Daqarta
Data AcQuisition And RealTime Analysis
Scope  Spectrum  Spectrogram  Signal Generator
Software for Windows Science with your Sound Card! 

The following is from the Daqarta Help system:

Features:OscilloscopeSpectrum Analyzer 8Channel

Applications:Frequency responseDistortion measurementSpeech and musicMicrophone calibrationLoudspeaker testAuditory phenomenaMusical instrument tuningAnimal soundEvoked potentialsRotating machineryAutomotiveProduct testContact us about


Sound Card Spectrum Xlog Toggle Controls: Spectrum Dialog >> Xlog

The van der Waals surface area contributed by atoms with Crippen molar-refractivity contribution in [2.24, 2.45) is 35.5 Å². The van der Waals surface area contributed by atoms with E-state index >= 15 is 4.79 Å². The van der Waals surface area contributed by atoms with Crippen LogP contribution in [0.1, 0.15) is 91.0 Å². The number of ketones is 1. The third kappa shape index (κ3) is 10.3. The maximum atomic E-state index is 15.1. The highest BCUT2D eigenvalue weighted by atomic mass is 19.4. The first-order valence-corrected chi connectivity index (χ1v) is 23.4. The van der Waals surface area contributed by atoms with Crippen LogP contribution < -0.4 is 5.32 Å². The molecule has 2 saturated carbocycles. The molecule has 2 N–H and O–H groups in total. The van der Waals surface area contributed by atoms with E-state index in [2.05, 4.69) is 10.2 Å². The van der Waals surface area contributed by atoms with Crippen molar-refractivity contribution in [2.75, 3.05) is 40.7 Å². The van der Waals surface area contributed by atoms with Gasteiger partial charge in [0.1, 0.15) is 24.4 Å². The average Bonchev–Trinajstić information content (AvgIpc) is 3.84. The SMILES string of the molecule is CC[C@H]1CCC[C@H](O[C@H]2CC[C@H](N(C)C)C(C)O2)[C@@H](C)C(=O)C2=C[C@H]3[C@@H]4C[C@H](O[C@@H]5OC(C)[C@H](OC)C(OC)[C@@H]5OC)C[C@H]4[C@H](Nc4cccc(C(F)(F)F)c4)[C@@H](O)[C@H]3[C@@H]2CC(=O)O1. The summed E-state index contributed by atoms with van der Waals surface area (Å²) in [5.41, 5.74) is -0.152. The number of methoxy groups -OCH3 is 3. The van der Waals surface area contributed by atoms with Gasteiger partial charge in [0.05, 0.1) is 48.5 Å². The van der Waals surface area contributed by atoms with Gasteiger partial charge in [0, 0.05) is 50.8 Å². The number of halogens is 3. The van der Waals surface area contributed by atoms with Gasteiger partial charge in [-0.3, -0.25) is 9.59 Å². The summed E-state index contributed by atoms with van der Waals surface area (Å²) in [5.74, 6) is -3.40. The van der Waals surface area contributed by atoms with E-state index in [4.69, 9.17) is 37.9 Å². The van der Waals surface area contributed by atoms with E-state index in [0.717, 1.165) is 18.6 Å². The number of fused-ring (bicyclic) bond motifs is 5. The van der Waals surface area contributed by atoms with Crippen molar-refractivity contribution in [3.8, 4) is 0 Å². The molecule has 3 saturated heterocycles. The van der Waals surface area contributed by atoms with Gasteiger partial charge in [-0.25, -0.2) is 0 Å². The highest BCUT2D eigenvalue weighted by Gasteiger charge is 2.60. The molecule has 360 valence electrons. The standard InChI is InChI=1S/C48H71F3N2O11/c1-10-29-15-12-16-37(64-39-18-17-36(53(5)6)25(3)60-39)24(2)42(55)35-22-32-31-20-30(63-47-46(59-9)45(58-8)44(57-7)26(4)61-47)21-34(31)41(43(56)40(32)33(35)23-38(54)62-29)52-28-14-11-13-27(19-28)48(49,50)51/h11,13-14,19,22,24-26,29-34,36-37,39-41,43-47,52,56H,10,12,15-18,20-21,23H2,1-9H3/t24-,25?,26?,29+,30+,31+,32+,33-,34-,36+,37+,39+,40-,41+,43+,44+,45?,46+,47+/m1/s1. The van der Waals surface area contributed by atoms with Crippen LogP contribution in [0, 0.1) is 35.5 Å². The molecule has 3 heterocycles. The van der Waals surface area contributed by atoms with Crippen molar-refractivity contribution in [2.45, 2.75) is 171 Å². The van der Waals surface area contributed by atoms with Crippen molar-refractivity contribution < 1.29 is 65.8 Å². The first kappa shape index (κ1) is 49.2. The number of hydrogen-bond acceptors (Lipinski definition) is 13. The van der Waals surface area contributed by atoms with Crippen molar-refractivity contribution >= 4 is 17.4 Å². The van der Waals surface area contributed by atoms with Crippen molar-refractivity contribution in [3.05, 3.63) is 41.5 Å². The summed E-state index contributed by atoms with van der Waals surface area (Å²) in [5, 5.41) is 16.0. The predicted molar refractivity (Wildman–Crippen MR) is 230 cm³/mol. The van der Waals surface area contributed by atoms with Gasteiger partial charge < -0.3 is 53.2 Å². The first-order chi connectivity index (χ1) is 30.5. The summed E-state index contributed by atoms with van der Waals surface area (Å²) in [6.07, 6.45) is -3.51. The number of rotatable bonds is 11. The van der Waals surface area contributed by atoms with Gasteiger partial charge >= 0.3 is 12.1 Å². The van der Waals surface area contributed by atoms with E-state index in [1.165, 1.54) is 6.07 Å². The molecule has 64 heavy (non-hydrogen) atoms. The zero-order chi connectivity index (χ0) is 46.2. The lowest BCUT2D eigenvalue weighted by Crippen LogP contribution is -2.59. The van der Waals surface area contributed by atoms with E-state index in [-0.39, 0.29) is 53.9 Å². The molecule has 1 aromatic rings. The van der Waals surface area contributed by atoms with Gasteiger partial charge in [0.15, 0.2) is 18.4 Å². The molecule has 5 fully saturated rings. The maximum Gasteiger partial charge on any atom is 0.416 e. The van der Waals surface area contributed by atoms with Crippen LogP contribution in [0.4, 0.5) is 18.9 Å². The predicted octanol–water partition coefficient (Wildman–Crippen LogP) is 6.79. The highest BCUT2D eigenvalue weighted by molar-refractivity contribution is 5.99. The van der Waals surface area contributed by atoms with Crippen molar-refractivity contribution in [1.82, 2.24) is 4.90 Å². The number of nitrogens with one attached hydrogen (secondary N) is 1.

This button also appears as the Xlog Spect button in the XAxis Control Dialog. Alternatively, you can toggle Xlog mode via ALT+SHIFT+X whenever Spectrum mode is active, regardless of which dialog is visible. This option allows the Spectrum X axis to be shown with logarithmic scaling. Combined with the Ylog power spectrum mode to get a loglog display, this is a standard method for viewing scientific and engineering data of all sorts, especially where wide ranges must be shown in a single view. Since this mode just replots the same data with a different spacing, you will note that lowfrequency points are far apart and highfrequency parts are close together or even overlapping. Many phenomena that show an exponential response on a linear scale become linear on a loglog scale. A typical example of this is the behavior of a simple lowpass filter: Above its cutoff frequency, the output falls off proportional to the inverse of frequency. In log terms, this halving for each frequency doubling is usually expressed as a slope of "6 dB per octave" or the equivalent "20 dB per decade". For a filter whose response falls as the inverse square of frequency, the loglog slope would be 12 dB per octave, and for the inverse cube it would be 18 dB per octave. The loglog slope, properly interpreted, is thus a measure of the mathematical "degree" of the underlying equation of a simple system, be it mechanical, electrical, or whatever. Although there are many pitfalls to using this idea to analyze an unknown system, it can be very useful when carefully applied to wellbehaved systems. Another example where a loglog plot is useful is in viewing a pink noise source. In loglog mode, the spectrum (after enough averaging), appears as a straight line that shows a 3 dB / Octave downward tilt that is characterstic of pink noise. Note that if you use the XAxis eXpand function while in Xlog mode, the settings are kept separate from those of linear Xaxis mode. Macro Notes: Xlog=1 sets Spectrum Xlog mode, Xlog=0 restores linear X axis, and Xlog=x toggles between them. See also Spectrum Control Dialog 

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